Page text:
Pronounced WAH-luke, the Wahluke Slope is an isolated, south-facing plateau bordered in the west and south by the winding Columbia River, to the north by the Saddle Mountains and the east by the Hanford Reach, a vast area of scrub-land surrounding the nuclear facility.
Despite its middle-of-nowhere location, there is a long grape-growing history here, centered around the tiny town of Mattawa. A German company, Langguth, planted hundreds of acres of Riesling in the early 1980s and made some very fine wines for a few years before abandoning the project. But others persisted, and today there are more than 5200 vineyard acres, many of which provide grapes to wineries across the state.
The Wahluke Slope, along with Red Mountain, is Washington’s warmest site, with heat units exceeding 3,000 year in and year out. The desert heat and abundance of water create the right conditions for large-scale production of fine wine grapes. Though well off the beaten tourist path (only one winery and two production facilities call the Wahluke Slope home), the AVA has more than 20 vineyards accounting for more than a fifth of Washington State’s wine grape production. It does especially well with Riesling, Merlot, Cabernet Sauvignon and Syrah.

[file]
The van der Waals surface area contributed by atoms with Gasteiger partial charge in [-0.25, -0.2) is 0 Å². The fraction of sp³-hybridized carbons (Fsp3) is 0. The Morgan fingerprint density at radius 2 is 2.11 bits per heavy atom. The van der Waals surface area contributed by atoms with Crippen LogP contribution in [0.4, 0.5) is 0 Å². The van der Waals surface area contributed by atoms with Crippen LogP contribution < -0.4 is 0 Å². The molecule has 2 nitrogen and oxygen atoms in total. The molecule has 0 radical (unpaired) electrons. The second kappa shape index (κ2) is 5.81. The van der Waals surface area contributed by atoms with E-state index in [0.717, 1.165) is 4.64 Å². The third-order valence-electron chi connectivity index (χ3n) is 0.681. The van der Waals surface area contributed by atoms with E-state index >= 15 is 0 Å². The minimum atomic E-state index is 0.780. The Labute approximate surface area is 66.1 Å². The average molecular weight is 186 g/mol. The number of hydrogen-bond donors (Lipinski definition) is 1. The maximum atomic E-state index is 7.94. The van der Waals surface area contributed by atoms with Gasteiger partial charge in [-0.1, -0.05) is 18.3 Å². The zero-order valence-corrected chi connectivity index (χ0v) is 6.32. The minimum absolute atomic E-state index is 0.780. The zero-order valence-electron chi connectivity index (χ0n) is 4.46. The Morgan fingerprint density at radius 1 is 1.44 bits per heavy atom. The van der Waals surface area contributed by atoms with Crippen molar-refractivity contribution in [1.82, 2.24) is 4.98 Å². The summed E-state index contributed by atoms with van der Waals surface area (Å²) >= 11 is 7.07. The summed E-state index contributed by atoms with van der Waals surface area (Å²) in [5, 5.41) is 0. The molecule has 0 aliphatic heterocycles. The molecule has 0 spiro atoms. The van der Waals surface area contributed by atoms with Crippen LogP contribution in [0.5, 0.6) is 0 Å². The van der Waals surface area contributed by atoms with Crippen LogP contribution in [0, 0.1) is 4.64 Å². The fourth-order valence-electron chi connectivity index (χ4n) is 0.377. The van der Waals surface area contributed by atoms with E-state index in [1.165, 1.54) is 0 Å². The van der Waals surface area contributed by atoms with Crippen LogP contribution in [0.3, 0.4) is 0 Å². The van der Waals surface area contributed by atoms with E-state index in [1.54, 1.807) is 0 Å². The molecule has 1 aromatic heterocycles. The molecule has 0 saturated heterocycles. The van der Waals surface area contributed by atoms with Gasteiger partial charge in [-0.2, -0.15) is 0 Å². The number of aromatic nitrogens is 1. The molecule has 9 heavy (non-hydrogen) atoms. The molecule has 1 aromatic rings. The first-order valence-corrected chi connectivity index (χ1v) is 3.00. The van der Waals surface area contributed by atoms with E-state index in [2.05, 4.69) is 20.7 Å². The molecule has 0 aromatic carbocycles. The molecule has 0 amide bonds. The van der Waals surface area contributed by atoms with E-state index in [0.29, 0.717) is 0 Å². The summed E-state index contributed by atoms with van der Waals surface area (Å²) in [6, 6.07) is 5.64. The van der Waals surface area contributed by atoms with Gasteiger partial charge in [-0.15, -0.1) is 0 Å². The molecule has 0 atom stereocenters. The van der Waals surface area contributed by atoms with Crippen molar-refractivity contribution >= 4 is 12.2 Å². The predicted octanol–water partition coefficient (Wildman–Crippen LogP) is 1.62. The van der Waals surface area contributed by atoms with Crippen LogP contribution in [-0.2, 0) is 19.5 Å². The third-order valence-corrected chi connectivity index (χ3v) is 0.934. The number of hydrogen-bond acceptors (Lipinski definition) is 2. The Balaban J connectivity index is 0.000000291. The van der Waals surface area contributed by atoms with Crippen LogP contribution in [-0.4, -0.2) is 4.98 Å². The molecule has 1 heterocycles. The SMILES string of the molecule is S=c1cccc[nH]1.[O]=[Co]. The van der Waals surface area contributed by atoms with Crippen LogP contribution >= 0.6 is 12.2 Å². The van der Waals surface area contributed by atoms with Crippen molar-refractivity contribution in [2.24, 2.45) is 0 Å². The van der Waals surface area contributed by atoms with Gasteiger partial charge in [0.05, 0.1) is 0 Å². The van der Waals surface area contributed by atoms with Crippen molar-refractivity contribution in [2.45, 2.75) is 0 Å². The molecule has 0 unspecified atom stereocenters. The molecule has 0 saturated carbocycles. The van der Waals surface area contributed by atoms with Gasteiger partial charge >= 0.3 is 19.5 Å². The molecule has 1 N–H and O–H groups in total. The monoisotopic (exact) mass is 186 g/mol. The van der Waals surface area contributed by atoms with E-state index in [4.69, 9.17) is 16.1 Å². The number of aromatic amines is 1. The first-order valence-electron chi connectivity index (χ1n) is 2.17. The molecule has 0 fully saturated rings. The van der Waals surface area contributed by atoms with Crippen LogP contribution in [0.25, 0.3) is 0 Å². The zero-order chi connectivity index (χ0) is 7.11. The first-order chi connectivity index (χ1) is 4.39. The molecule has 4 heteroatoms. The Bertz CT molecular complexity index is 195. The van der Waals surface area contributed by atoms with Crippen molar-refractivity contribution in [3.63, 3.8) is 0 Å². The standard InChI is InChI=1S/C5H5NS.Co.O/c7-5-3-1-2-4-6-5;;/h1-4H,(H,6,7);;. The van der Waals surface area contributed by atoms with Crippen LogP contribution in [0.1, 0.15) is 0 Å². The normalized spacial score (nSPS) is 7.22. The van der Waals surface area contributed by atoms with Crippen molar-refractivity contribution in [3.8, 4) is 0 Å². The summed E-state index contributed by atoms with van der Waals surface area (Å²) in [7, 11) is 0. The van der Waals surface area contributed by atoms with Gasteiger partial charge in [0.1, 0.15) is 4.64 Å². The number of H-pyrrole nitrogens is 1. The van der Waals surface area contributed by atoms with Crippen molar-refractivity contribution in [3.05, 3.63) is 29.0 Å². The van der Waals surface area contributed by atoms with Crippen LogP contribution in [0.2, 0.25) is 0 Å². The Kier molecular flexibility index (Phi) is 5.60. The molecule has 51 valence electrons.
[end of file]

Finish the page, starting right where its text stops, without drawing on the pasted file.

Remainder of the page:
~ Paul Gregutt
Since Thomas Jefferson first tried to cultivate European vinifera in Virginia, the state has been a decided piece of American wine country. Over the years better knowledge, equipment and materials have all contributed to an advancing wine industry, but the more recent decade or two has brought out the real potential that can be found.
Alive & Well here
Madame Merlot, you’re a big gal, soft and smoky; how we love your full, curvaceous figure. But you are